Rotator Cuff Injury
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Rotator Cuff Injury

(Rotator Cuff Tear; Impingement Syndrome)

En Español (Spanish Version)

Definition

Rotator cuff injury may include tendinitis, strain, or tear of the rotator cuff. The rotator cuff is made up of muscles and four separate tendons that fuse together to surround the shoulder joint.

Rotator Cuff Injury

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Causes

Causes of a rotator cuff injury include:

  • Direct blow to the shoulder area
  • Falling on an outstretched arm
  • Chronic degenerative wear and tear on the tendons
    • Arthritis may decrease the space for the tendons
    • Chronic instability of the humerus may traumatize the tendons
  • Repetitive overhead motion of the arm such as in:
    • Swimming
    • Baseball (mainly pitching)
    • Tennis

Risk Factors

A risk factor is something that increases your chance of getting a disease or condition. Risk factors for a rotator cuff injury include:

  • Age: 40 or older
  • Heavy lifting
  • Activities that involve repetitive overhead arm motion
  • Weakened shoulder muscles from inactivity

Symptoms

  • Recurrent, constant pain, particularly when reaching overhead
  • Pain at night that prevents you from sleeping
  • Shoulder muscle weakness, especially when lifting the arm
  • Popping or clicking sounds when the shoulder is moved
  • Limited range of motion in the shoulder joint

Diagnosis

The doctor will ask about your symptoms and medical history, and perform a physical exam. The doctor will carefully examine your shoulder. You will be asked to move your shoulder in several directions.

Tests may include:

  • X-rays —to rule out fractures and bone spurs.
  • Arthrogram—dye is injected into the shoulder joint and then an x-ray or MRI is taken. The doctor will look for dye that leaks out of the joint, which may indicate a tendon tear.
  • MRI scan—a test that uses a strong magnetic field and radio waves to make pictures of the inside of the shoulder. This will show bones and tendons, and is an excellent way to determine either large or small tears of the cuff.
  • Arthroscopy—a thin, lighted tube is inserted through a small incision in the shoulder to look at the structures inside the shoulder. Arthroscopy can also be used for treatment.
  • Ultrasound—a test that uses sound waves to examine the rotator cuff for inflammation or tears.

Treatment

The treatment will depend on the extent of your injury, level of pain, and amount of immobility. The first step is usually a nonsurgical approach.

Nonsurgical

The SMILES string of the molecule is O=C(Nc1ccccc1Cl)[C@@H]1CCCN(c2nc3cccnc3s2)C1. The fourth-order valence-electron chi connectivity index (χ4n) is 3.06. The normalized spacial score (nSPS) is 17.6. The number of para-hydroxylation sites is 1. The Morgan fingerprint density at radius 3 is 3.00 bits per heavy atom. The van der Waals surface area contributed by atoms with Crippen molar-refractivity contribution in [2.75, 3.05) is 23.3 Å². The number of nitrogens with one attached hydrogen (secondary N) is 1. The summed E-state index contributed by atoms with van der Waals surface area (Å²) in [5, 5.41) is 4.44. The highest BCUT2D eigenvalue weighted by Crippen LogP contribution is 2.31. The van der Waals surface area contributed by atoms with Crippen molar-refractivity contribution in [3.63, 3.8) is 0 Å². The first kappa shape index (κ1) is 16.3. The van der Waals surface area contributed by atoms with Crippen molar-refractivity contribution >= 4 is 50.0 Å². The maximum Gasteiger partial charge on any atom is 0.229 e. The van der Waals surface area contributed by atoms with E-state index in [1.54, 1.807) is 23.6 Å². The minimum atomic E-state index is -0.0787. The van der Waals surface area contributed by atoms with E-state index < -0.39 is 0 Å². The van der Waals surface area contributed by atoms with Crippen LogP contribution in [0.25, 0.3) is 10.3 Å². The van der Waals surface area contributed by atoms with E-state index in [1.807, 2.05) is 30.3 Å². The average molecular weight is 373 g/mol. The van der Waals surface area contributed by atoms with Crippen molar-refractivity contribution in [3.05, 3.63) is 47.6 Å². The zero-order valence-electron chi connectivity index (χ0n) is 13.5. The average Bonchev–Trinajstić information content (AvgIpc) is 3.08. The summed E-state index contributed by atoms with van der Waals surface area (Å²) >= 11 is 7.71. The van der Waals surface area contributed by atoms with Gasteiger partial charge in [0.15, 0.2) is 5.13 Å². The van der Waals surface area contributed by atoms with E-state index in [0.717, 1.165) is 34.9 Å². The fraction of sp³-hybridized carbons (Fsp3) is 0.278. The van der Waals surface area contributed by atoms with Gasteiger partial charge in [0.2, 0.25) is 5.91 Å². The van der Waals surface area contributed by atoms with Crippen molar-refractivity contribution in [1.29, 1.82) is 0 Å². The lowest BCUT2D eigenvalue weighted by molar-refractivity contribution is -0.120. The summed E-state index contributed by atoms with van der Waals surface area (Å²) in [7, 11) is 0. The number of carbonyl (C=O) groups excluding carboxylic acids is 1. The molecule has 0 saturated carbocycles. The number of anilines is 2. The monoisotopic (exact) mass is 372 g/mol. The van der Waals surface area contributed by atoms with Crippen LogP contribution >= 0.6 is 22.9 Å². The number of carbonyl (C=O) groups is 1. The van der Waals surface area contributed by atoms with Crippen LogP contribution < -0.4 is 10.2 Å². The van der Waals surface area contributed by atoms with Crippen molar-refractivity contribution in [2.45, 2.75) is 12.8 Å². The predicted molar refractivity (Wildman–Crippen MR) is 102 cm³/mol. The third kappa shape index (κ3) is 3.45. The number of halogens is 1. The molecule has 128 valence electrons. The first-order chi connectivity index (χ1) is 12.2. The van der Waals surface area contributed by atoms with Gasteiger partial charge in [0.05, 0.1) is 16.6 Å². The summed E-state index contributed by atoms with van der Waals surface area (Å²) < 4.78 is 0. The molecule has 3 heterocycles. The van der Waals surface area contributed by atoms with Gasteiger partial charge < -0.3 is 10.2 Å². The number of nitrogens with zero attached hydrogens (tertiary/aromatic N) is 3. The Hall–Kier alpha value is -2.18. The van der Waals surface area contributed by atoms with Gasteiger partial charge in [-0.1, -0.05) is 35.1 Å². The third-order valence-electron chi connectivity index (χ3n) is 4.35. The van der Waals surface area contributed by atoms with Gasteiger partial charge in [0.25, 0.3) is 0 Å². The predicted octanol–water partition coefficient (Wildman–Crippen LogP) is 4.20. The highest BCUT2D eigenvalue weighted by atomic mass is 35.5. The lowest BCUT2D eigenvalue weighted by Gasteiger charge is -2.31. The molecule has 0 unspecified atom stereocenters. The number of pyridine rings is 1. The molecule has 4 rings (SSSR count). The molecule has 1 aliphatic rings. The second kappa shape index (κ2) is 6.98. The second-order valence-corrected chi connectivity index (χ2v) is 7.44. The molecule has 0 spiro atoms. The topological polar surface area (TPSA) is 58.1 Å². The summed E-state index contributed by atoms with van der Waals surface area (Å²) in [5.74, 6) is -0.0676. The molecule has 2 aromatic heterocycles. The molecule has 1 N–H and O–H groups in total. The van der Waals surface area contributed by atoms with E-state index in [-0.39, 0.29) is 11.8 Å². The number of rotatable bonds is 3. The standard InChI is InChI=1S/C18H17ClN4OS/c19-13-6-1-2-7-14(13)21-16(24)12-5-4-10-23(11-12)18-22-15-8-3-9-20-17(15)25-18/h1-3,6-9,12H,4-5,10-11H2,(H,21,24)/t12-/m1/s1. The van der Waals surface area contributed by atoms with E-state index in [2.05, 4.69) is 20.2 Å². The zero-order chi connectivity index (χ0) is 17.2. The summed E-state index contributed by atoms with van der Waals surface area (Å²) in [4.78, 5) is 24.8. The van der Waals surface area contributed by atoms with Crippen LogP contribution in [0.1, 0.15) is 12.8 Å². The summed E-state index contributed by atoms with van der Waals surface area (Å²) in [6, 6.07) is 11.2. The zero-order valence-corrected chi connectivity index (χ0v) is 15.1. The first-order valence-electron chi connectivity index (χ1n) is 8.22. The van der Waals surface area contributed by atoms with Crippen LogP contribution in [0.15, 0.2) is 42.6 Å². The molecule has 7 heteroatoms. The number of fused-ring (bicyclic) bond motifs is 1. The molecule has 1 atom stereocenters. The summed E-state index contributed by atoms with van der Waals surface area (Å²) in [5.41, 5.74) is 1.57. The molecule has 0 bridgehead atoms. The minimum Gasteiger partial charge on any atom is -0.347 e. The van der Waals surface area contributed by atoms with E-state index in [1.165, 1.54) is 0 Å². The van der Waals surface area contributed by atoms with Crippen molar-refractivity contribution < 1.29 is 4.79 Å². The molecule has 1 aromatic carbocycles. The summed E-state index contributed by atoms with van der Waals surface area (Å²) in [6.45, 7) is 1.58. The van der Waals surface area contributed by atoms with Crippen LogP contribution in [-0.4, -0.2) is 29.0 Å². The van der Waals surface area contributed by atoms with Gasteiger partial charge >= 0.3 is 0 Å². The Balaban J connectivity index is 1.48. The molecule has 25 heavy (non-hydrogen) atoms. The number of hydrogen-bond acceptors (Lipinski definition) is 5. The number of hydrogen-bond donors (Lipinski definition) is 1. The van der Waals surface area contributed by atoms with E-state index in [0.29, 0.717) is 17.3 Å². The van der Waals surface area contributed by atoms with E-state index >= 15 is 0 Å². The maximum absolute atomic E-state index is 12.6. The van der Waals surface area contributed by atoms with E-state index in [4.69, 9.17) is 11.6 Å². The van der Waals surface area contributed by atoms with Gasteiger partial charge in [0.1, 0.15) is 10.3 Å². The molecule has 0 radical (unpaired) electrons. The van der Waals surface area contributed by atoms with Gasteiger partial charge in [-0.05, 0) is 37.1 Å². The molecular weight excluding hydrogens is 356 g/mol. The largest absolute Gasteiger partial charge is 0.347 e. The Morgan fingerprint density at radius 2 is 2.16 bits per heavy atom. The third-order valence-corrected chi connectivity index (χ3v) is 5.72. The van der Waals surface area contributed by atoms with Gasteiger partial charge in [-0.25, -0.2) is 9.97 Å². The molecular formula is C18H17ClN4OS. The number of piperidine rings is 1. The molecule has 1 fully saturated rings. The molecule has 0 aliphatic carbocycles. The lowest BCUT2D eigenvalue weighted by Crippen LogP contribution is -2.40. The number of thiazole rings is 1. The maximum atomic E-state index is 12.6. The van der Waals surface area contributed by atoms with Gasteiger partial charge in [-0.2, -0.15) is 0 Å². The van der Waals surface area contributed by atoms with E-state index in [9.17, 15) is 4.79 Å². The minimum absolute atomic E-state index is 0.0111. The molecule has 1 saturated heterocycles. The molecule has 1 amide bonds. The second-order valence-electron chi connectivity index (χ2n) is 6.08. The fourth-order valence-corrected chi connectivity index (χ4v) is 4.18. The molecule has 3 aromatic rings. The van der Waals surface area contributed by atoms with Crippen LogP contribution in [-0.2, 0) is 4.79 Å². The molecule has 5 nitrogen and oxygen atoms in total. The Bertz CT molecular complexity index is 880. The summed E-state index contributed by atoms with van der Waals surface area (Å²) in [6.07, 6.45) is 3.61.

• Rest—to help the shoulder heal. The doctor may recommend that you wear an arm sling to help rest the shoulder area.
  • Nonsteroidal anti-inflammatory drugs (NSAIDs)—to help control the pain if there is inflammation.
  • Corticosteroid injections—to help reduce swelling and pain.
  • Ice—to help reduce swelling and pain. Apply ice to shoulder area for 15 minutes, 3 to 4 times a day.
  • Physical therapy—to help decrease inflammation and restore strength and motion to the shoulder area.

Surgical

Acromioplasty

This involves surgery on the bony structures that impinge the rotator cuff. It can be arthroscopic or open.

Arthroscopy

A small instrument is inserted into the shoulder and used to remove bone spurs or degenerated portions of the rotator cuff tendons. Lesser tears can be repaired during arthroscopy as well.

Mini-Open Repair with Arthroscopy

This combines arthroscopy with an incision in the shoulder joint. Through the incision, the doctor can suture larger tears in the tendons.

Open Surgery

This is used to repair the injured tendon in more severe cases. A tissue transfer or a tendon graft can be done during surgery if the tear is too large to be closed together. In the most severe cases, a joint replacement may be necessary.

Recovery

Depending on the extent of your injury, full recovery can take anywhere from 2 to 6 months, and sometimes longer.

Prevention

To reduce your chances of getting a rotator cuff injury:

  • Avoid overhead repetitive motion.
  • Avoid heavy lifting.
  • Exercise regularly to strengthen the muscles around the shoulder joint.

RESOURCES:

American Academy of Orthopaedic Surgeons
http://www.aaos.org

The American Orthopaedic Society for Sports Medicine
http://www.sportsmed.org

CANADIAN RESOURCES:

Canadian Orthopaedic Association
http://www.coa-aco.org/

The University of British Columbia Department of Orthopaedics
http://www.orthosurgery.ubc.ca/index.html

References:

American Academy of Orthopaedic Surgeons website. Available at: http://www.aaos.org/ .

Azar FM. Canale: Campbell's Operative Orthopaedics . 10th ed. Philadelphia; Mosby; 2003. Ch. 44, 49.

Bowen JE, Malanga GA. Frontera: Essentials of Physical Medicine and Rehabilitation . 1st ed. Philadelphia; Hanley and Belfus; 2002. Ch. 16.

Deu RS. Common Sports Injuries: Upper Extremity Injuries. Clin Fam Pract . 2005 Jun; 7(2); 249-265.

Malanga GA, Bowen JE. Frontera: Essentials of Physical Medicine and Rehabilitation . 1st ed. Philadelphia; Hanley and Belfus; 2002. Ch. 17.

National Institute of Arthritis and Musculoskeletal and Skin Diseases website. Available at: http://www.niams.nih.gov/ .



Last reviewed January 2008 by John C. Keel, MD

Please be aware that this information is provided to supplement the care provided by your physician. It is neither intended nor implied to be a substitute for professional medical advice. CALL YOUR HEALTHCARE PROVIDER IMMEDIATELY IF YOU THINK YOU MAY HAVE A MEDICAL EMERGENCY. Always seek the advice of your physician or other qualified health provider prior to starting any new treatment or with any questions you may have regarding a medical condition.

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